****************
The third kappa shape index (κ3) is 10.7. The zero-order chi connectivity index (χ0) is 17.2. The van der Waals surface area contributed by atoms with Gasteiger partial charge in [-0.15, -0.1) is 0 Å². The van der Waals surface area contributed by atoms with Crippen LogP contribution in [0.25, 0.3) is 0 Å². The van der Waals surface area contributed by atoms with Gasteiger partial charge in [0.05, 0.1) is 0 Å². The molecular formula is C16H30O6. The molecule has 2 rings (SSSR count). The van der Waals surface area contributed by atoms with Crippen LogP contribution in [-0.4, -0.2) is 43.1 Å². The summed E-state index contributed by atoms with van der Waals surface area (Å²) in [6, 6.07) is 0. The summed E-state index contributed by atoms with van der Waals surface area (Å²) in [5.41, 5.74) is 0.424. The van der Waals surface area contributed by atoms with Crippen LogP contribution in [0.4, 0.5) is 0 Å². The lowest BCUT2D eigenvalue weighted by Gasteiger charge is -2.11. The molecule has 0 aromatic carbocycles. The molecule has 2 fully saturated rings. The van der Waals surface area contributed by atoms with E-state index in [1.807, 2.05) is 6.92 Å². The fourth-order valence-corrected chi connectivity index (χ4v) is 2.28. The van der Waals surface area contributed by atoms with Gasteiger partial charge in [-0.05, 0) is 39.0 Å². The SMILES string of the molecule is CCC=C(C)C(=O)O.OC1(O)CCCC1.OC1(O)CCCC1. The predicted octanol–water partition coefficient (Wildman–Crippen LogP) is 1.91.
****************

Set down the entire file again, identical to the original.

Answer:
The third kappa shape index (κ3) is 10.7. The zero-order chi connectivity index (χ0) is 17.2. The van der Waals surface area contributed by atoms with Gasteiger partial charge in [-0.15, -0.1) is 0 Å². The van der Waals surface area contributed by atoms with Crippen LogP contribution in [0.25, 0.3) is 0 Å². The van der Waals surface area contributed by atoms with Gasteiger partial charge in [0.05, 0.1) is 0 Å². The molecular formula is C16H30O6. The molecule has 2 rings (SSSR count). The van der Waals surface area contributed by atoms with Crippen LogP contribution in [-0.4, -0.2) is 43.1 Å². The summed E-state index contributed by atoms with van der Waals surface area (Å²) in [6, 6.07) is 0. The summed E-state index contributed by atoms with van der Waals surface area (Å²) in [5.41, 5.74) is 0.424. The van der Waals surface area contributed by atoms with Crippen LogP contribution in [0.4, 0.5) is 0 Å². The lowest BCUT2D eigenvalue weighted by Gasteiger charge is -2.11. The molecule has 0 aromatic carbocycles. The molecule has 2 fully saturated rings. The van der Waals surface area contributed by atoms with E-state index in [1.807, 2.05) is 6.92 Å². The fourth-order valence-corrected chi connectivity index (χ4v) is 2.28. The van der Waals surface area contributed by atoms with Gasteiger partial charge in [-0.05, 0) is 39.0 Å². The SMILES string of the molecule is CCC=C(C)C(=O)O.OC1(O)CCCC1.OC1(O)CCCC1. The predicted octanol–water partition coefficient (Wildman–Crippen LogP) is 1.91.